Aspergers and Control

21 Sep

Control we all like to have it, though some more than others. It’s important to maintain control of our life’s, after all what a pickle we find ourselves in when we lose our grip.

So what’s life like for a person who feels the need to control everything around them. Is this the type of somebody that one classifies as a control freak?

My little man is a child who has this uncontrollable need to control his surroundings. From what I’ve learnt about Asperger’s syndrome and the way the mind works I understand this has a lot to do with predictability ‘Making the world a predictable place to live in’.

I sat and thought about how my own child uses control, Who he uses it with and importantly where and when!

Since little sister came along and taught the little man about the joys of play, I’ve observed him in numerous situations. I’ve watched him during games that require lots of imagination, games like schools and shops. It’s these games in particular that the little man will come across as somewhat bossy as he try’s to control the whole game using his sister as an actual play object. Once they’ve played it one way they have to play it the same way every time.

Thinking about it little mans need to maintain control of absolutely everything is quite extreme. At times it’s like living with a husband! It’s even the most simplest things that he must control. A great example being the television. Yes, sometimes I have to remind myself who’s the patent here! He will just come in switch over the tv regardless that I’m sat watching it. He will then try to argue his case.This does have a lot to do with him just wanting to watch something but its when I say no things go OTT! He goes crazy at the thought of backing down and losing control of the situation.

This is why his very particular when it comes to creating a Birthday and Christmas list! He can’t get to grips with surprises and the few times I’ve done this things have ended badly. I’ve learnt my lessons here and now discuss everything with him first.

Last year it was a case of giving him money in a card then taking him and his money to the shops to buy his own gifts.This felt so impersonal but something I know to be Practical… This I cannot deny!

Mainstream school was Incredibly difficult for him. He spent so long without any help that his need to control his environment become very over powering. Lets be honest here… It’s difficult enough for even a teacher to control an environment that consists of some 30+ kids. Little man therefore didn’t stand a chance in hell did he. As a result Little man found himself excluded on a regular basis, so regular that it was weekly at one point. Visual aids used within the classroom helped a great deal however this was too little to late and the damage had already been done.

I know that Little man wants things to be predictable and that he finds it hard to relate to the feelings of others when his trying to make it happen. I just wish that others would understand this and see that his not just the spoilt child they assume him to be.

2 Responses to “Aspergers and Control”

  1. Michael March 24, 2014 at 8:05 am #

    As a former “little man with Asperger’s” I have recently been trying to analyse this need for control in myself. I think it comes down to the following: most people have the capability in their brain to analyse and deal with unexpected situtions unconsciously and without much effort, and their conscious brain is only woken up if their unconscious decides that something is too big to handle. We do not have that: we need to rationally analyse every unexpected thing, no matter how small, to decide how to deal with it. Since this quickly ends up being very tiring to the point of draining all our energy, we go to some lengths to keep things predictable. I am making efforts to learn to let things come as they will and accept that I will often be carried away with the tide as I can’t always understand and react to what is happening, but it is hard: sometimes the stituations which I am not able to analyse turn out to be ones where I should have reacted fast, like when my son walked backwards into a bus lane a couple of weeks ago without looking (no, there was no bus at that moment), and I didn’t grasp it until he was clean on the road.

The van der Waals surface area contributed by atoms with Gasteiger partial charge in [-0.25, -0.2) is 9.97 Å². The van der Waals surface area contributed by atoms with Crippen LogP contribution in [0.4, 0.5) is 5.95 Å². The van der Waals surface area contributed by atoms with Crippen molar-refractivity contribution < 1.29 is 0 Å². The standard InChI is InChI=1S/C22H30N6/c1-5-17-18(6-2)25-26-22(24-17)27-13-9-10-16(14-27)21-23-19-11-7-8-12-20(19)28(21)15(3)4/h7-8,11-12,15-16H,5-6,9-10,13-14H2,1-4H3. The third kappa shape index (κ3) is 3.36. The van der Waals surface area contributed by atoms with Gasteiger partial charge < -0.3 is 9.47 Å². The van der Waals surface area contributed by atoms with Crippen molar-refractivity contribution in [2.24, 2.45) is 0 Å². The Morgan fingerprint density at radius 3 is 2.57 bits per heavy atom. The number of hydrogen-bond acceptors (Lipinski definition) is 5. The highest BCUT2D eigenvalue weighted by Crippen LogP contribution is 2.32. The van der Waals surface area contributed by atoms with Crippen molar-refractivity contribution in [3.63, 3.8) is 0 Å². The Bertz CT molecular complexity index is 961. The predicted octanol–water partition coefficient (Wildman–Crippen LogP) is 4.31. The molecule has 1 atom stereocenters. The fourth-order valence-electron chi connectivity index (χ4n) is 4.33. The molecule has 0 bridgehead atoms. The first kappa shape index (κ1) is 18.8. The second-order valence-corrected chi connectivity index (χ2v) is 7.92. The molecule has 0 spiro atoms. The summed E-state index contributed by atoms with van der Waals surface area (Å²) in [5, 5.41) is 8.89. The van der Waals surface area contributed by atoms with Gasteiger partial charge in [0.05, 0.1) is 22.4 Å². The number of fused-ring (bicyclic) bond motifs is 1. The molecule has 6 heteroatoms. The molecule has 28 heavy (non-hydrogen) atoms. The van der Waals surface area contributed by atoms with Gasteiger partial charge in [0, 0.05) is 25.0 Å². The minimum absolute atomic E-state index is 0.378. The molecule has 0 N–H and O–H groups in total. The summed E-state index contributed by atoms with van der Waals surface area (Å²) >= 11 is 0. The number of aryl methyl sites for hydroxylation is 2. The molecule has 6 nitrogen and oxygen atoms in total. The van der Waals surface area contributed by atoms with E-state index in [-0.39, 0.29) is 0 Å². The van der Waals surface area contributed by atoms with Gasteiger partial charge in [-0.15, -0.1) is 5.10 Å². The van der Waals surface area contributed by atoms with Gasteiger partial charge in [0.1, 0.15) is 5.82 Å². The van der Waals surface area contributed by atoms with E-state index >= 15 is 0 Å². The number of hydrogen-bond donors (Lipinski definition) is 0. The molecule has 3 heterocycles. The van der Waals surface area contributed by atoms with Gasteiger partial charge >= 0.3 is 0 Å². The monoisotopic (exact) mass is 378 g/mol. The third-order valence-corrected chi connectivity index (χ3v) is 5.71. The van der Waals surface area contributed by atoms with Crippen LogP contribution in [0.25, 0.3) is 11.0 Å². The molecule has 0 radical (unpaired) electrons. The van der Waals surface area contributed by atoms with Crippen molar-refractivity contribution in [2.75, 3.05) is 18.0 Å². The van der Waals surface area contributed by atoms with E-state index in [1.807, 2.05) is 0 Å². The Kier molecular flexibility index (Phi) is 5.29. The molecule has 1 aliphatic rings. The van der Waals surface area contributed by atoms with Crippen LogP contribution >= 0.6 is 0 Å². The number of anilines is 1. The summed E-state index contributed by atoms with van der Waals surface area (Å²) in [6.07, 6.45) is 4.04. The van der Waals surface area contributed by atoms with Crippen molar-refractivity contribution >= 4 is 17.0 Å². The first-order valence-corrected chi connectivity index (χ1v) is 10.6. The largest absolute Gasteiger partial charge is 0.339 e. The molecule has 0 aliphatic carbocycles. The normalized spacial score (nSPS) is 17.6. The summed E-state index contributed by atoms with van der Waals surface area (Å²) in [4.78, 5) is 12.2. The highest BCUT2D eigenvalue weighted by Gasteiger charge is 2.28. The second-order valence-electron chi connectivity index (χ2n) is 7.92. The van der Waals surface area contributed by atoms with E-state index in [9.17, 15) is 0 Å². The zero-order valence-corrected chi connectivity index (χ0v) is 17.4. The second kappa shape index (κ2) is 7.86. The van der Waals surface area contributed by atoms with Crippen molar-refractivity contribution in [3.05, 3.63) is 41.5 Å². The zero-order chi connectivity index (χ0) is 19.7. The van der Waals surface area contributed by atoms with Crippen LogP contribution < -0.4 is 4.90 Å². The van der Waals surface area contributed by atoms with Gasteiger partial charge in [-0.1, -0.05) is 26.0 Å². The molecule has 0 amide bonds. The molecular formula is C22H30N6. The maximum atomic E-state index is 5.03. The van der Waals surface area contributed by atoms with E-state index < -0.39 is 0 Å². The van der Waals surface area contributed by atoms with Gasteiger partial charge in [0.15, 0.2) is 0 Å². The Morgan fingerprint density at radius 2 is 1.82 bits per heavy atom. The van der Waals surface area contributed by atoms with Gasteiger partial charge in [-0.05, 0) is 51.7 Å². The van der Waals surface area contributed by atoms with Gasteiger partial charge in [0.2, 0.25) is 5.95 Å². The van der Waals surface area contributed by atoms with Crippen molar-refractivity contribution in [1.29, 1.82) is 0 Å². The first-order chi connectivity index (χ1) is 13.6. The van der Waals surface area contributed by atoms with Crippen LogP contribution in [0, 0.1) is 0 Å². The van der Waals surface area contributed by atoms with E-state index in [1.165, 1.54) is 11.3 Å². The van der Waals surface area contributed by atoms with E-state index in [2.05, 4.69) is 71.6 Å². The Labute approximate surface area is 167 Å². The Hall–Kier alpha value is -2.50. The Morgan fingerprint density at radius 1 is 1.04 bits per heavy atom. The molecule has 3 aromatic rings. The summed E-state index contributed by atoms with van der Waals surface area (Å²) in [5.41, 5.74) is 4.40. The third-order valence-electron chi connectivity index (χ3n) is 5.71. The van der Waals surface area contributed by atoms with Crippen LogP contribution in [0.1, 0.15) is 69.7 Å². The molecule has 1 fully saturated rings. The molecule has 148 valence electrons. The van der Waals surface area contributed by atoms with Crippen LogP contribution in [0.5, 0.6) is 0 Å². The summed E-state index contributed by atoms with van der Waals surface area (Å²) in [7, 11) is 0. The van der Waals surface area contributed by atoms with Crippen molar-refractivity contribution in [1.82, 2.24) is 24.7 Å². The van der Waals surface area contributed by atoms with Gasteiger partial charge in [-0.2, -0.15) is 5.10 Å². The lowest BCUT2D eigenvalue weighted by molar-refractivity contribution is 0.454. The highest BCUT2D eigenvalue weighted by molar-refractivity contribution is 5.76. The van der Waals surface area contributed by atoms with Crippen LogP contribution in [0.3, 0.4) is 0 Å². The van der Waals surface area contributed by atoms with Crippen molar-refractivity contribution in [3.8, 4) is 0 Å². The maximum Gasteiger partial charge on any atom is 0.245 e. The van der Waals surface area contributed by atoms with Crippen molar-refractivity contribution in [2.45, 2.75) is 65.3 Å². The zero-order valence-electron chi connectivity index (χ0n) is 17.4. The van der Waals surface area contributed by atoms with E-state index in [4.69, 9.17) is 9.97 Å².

2. mummywilsontang (@carolwilsontang) September 21, 2012 at 5:48 pm #

    I struggled with this for the longest time, our little man was diagnosed officially quite late on, but his mainstream school were fab and knew exactly what his issue was and how to work with him, even setting up courses specifically for me so that I was on the same page. We only went for an official diagnosis so that he could go to a secondary school more able to accomodate him (and yes it is mainstream). We spent a lot of his earlier years “springing surprises on him” in an effert to “acclimatise him to secondary school”, I know, I could almost cry when I think what we put him through. When we just settled down and discussed things with him life got so much better. Now, we have some routine but he does know that occaisionally his disabled dad needs to do something different and we have different routine for when our regular routine is broken – usually involving him attatching himself to his emergency bag which includes games, books and a small blanket. Sometimes you just have to bite the bullet and get on with it. You seem to be doing really well with your little one and it’s lovely knowing that some of the things that I see as a difficulty is struggled with by others and hearing how they cope. Keep at it and know that we really appreciate your thoughts.

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